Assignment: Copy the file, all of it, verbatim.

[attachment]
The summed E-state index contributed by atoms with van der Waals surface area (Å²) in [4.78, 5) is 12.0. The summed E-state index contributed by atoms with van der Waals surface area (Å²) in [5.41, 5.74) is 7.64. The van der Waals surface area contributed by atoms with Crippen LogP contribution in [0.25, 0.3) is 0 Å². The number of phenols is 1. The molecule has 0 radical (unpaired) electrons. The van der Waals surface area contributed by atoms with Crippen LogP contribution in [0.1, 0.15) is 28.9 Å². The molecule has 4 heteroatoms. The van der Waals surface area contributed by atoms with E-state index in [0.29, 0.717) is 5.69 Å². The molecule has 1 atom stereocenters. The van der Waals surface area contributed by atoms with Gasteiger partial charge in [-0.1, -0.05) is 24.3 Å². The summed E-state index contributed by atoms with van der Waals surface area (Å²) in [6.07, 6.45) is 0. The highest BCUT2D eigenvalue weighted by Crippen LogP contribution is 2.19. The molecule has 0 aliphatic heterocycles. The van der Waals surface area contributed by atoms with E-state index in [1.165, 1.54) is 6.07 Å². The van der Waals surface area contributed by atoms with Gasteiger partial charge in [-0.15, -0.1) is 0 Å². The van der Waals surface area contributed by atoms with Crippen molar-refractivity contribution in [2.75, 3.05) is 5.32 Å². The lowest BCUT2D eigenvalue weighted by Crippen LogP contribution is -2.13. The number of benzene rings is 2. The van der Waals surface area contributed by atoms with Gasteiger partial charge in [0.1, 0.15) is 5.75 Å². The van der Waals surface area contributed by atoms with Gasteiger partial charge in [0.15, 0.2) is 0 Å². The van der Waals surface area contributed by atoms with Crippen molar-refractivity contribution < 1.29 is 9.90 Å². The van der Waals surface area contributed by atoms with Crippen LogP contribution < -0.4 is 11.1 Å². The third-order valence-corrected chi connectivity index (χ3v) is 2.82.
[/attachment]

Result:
The summed E-state index contributed by atoms with van der Waals surface area (Å²) in [4.78, 5) is 12.0. The summed E-state index contributed by atoms with van der Waals surface area (Å²) in [5.41, 5.74) is 7.64. The van der Waals surface area contributed by atoms with Crippen LogP contribution in [0.25, 0.3) is 0 Å². The number of phenols is 1. The molecule has 0 radical (unpaired) electrons. The van der Waals surface area contributed by atoms with Crippen LogP contribution in [0.1, 0.15) is 28.9 Å². The molecule has 4 heteroatoms. The van der Waals surface area contributed by atoms with E-state index in [0.29, 0.717) is 5.69 Å². The molecule has 1 atom stereocenters. The van der Waals surface area contributed by atoms with Gasteiger partial charge in [-0.1, -0.05) is 24.3 Å². The summed E-state index contributed by atoms with van der Waals surface area (Å²) in [6.07, 6.45) is 0. The highest BCUT2D eigenvalue weighted by Crippen LogP contribution is 2.19. The molecule has 0 aliphatic heterocycles. The van der Waals surface area contributed by atoms with E-state index in [1.165, 1.54) is 6.07 Å². The van der Waals surface area contributed by atoms with Gasteiger partial charge in [-0.15, -0.1) is 0 Å². The van der Waals surface area contributed by atoms with Crippen molar-refractivity contribution in [2.75, 3.05) is 5.32 Å². The lowest BCUT2D eigenvalue weighted by Crippen LogP contribution is -2.13. The number of benzene rings is 2. The van der Waals surface area contributed by atoms with Gasteiger partial charge in [0.1, 0.15) is 5.75 Å². The van der Waals surface area contributed by atoms with Gasteiger partial charge in [0.15, 0.2) is 0 Å². The van der Waals surface area contributed by atoms with Crippen molar-refractivity contribution < 1.29 is 9.90 Å². The van der Waals surface area contributed by atoms with Crippen LogP contribution < -0.4 is 11.1 Å². The third-order valence-corrected chi connectivity index (χ3v) is 2.82.